Take home messages from a BES-Scottish Policy Group workshop
Two early career researchers share their thoughts on understanding the science-policy interface.
Monica Arso Civil, a Post Doc at the University of St Andrews:
The policy workshop had caught my interest because my research is linked to policy one way or the other. My take on the day was:
- Science is only one part of the puzzle
Policy making doesn’t happen in isolation: it is a complex picture. From my naïve science-centred point of view, I saw science as being a key part to informing policy. While that is not wrong, in reality science is just one of many factors and the role of politics and public opinion should not be underestimated. To complicate matters, policy making occurs within a framework of numerous local and global commitments and agreements that may change over time, shaping the way policy is made. Also, a lot of parties are interested in influencing policy: non-governmental organizations, landowners, researchers, Government agencies and commercial organizations, among many others.
The workshop was very informative and I would highly recommend it to anyone interested in the science-policy interface.
- Know your audience
So how should scientific advice be provided? Sally Thomas, Scottish Natural Heritage’s Director of People and Nature gave us some insight on how to tackle this. Starting with the topic to present, it needs to be relevant (not only to the scientific community…), and it is important to be aware of any political or public opinion challenges relating to it. The most important part, as I saw it, was to know and understand the audience.
- Provide evidence… and the uncertainty
Scientific advice needs to be accompanied by evidence, and Jeremy Wilson, RSPB Scotland’s Head of Research, gave examples of success stories where evidence-based science has informed policy and management of land and resources. But evidence may come with uncertainty, and a good way to acknowledge this is to highlight where consensus lies and where there is debate!
The afternoon involved a practical exercise which was great fun. We were split into small groups and given a research paper which we had to summarize into a 60 second elevator pitch, to be presented to two invited Members of the Scottish Parliament (MSPs). After an hour of brainstorming and drafting ideas, we encouraged Rosanna from our team to be the one facing the two MSPs. She did an amazing job, so good we won the contest!
It was very interesting to see how each group prepared their elevator pitches on very diverse subjects, and the feedback we got from the two MSPs was very valuable. Overall, a great day learning about the science-policy interface!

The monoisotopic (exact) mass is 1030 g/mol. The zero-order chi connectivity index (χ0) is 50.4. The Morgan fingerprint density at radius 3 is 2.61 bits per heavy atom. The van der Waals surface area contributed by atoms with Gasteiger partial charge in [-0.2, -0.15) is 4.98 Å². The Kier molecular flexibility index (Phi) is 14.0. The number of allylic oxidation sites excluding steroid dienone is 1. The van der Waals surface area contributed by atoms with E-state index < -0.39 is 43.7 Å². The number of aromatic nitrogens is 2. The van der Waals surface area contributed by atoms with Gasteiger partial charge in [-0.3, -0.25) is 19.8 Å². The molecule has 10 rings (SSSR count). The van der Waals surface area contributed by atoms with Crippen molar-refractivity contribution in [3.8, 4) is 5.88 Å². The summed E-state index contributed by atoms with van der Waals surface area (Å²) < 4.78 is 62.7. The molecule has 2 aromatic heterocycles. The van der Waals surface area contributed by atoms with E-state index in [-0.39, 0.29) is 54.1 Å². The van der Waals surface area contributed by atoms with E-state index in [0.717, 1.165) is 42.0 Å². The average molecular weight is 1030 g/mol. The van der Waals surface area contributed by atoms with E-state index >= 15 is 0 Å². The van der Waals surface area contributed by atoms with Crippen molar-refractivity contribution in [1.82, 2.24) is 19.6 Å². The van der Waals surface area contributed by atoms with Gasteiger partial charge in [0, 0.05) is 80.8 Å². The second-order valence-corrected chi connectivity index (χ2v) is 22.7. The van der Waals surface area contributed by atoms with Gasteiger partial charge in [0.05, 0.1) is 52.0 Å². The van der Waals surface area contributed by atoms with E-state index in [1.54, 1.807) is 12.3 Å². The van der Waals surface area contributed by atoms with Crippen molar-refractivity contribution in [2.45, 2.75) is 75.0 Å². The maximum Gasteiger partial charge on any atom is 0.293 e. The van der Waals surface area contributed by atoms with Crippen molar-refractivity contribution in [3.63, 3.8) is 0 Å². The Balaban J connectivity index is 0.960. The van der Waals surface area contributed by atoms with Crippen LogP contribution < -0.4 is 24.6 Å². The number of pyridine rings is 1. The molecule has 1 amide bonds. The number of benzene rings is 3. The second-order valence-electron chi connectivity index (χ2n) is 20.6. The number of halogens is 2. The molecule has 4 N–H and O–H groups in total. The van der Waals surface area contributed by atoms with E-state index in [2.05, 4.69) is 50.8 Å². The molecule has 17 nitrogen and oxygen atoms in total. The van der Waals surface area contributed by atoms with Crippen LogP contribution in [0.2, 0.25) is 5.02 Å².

Louise Sing, a final year PhD student at the University of Edinburgh and Forest Research:
This was my first policy-specific training and I was hoping for a good general overview of policy making and to learn how I, as an early career researcher, could become engaged in the future. The day passed quickly, and each of the speakers showed us that there are multiple ways we can engage with policy making. The key things I learned are:
- Many factors influence policy making
Science is only one of the factors influencing policy (others include for example politics, economics and public opinion). Therefore, it’s important to think about who we want to influence, who we can influence, and how we communicate our message. There are many policies, policy makers and influencers, and there are many ways to communicate scientific evidence (e.g. infographics, case study examples, invite influencers or your MSP into the field) to bring your message to life.
- Not to underestimate the value of your knowledge
Is your research relevant to policy decisions being made now? We were encouraged that engaging with the political decision-making process in Scotland is possible, and not to be put off if we are at an early stage in our careers and, importantly we should not undervalue our expertise and knowledge.
The workshop not only gave me a clearer understanding of what the science policy interface is, but also provided the opportunity to meet other early career researchers from around Scotland and make new friends.
- To think about whether your research has a message for other audiences or contributes to a growing body of evidence
It may also be more appropriate to feed in through other channels. For instance, BES position themselves as an honest broker of scientific evidence, and we can feed into their responses to consultations via the Scottish Policy Group.
- It’s important to be clear and concise
You need to know your audience and the policy context that your message feeds into. The elevator pitch exercise taught me a) that one minute is very short, and b) the importance of having a clear, simple message that is presented in its relevant policy context.
I really enjoyed the event and am grateful to the BES-Scottish Policy Group for organising the day. I’d also like to thank Claudia Beamish MSP and Mark Ruskell MSP for joining us and giving their feedback on our pitches, which gave the training more impact.
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